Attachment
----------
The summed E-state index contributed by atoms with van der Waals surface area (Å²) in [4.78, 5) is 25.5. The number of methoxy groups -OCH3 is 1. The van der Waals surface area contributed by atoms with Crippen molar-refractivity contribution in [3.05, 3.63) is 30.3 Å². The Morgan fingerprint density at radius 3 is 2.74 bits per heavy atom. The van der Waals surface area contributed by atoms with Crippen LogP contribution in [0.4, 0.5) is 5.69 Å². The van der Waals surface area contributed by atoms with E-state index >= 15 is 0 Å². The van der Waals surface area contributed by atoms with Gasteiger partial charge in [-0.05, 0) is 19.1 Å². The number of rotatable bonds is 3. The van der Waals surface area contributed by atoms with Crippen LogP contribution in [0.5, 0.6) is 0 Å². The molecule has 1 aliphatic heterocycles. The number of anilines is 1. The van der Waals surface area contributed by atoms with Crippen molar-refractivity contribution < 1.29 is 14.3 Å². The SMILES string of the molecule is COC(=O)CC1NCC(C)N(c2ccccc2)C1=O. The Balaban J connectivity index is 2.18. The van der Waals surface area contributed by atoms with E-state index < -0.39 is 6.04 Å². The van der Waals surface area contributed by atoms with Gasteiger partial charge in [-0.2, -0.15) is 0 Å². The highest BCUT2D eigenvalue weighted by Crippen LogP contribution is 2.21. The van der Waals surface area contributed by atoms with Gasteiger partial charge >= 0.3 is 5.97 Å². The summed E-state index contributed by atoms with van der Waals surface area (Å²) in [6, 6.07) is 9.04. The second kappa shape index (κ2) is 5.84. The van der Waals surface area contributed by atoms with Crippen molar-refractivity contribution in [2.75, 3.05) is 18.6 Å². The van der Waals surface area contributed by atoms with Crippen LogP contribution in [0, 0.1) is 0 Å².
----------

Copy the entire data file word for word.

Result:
The summed E-state index contributed by atoms with van der Waals surface area (Å²) in [4.78, 5) is 25.5. The number of methoxy groups -OCH3 is 1. The van der Waals surface area contributed by atoms with Crippen molar-refractivity contribution in [3.05, 3.63) is 30.3 Å². The Morgan fingerprint density at radius 3 is 2.74 bits per heavy atom. The van der Waals surface area contributed by atoms with Crippen LogP contribution in [0.4, 0.5) is 5.69 Å². The van der Waals surface area contributed by atoms with E-state index >= 15 is 0 Å². The van der Waals surface area contributed by atoms with Gasteiger partial charge in [-0.05, 0) is 19.1 Å². The number of rotatable bonds is 3. The van der Waals surface area contributed by atoms with Crippen LogP contribution in [0.5, 0.6) is 0 Å². The molecule has 1 aliphatic heterocycles. The number of anilines is 1. The van der Waals surface area contributed by atoms with Crippen molar-refractivity contribution < 1.29 is 14.3 Å². The SMILES string of the molecule is COC(=O)CC1NCC(C)N(c2ccccc2)C1=O. The Balaban J connectivity index is 2.18. The van der Waals surface area contributed by atoms with E-state index < -0.39 is 6.04 Å². The van der Waals surface area contributed by atoms with Gasteiger partial charge in [-0.2, -0.15) is 0 Å². The highest BCUT2D eigenvalue weighted by Crippen LogP contribution is 2.21. The van der Waals surface area contributed by atoms with Gasteiger partial charge >= 0.3 is 5.97 Å². The summed E-state index contributed by atoms with van der Waals surface area (Å²) in [6, 6.07) is 9.04. The second kappa shape index (κ2) is 5.84. The van der Waals surface area contributed by atoms with Crippen molar-refractivity contribution in [2.75, 3.05) is 18.6 Å². The van der Waals surface area contributed by atoms with Crippen LogP contribution in [0, 0.1) is 0 Å².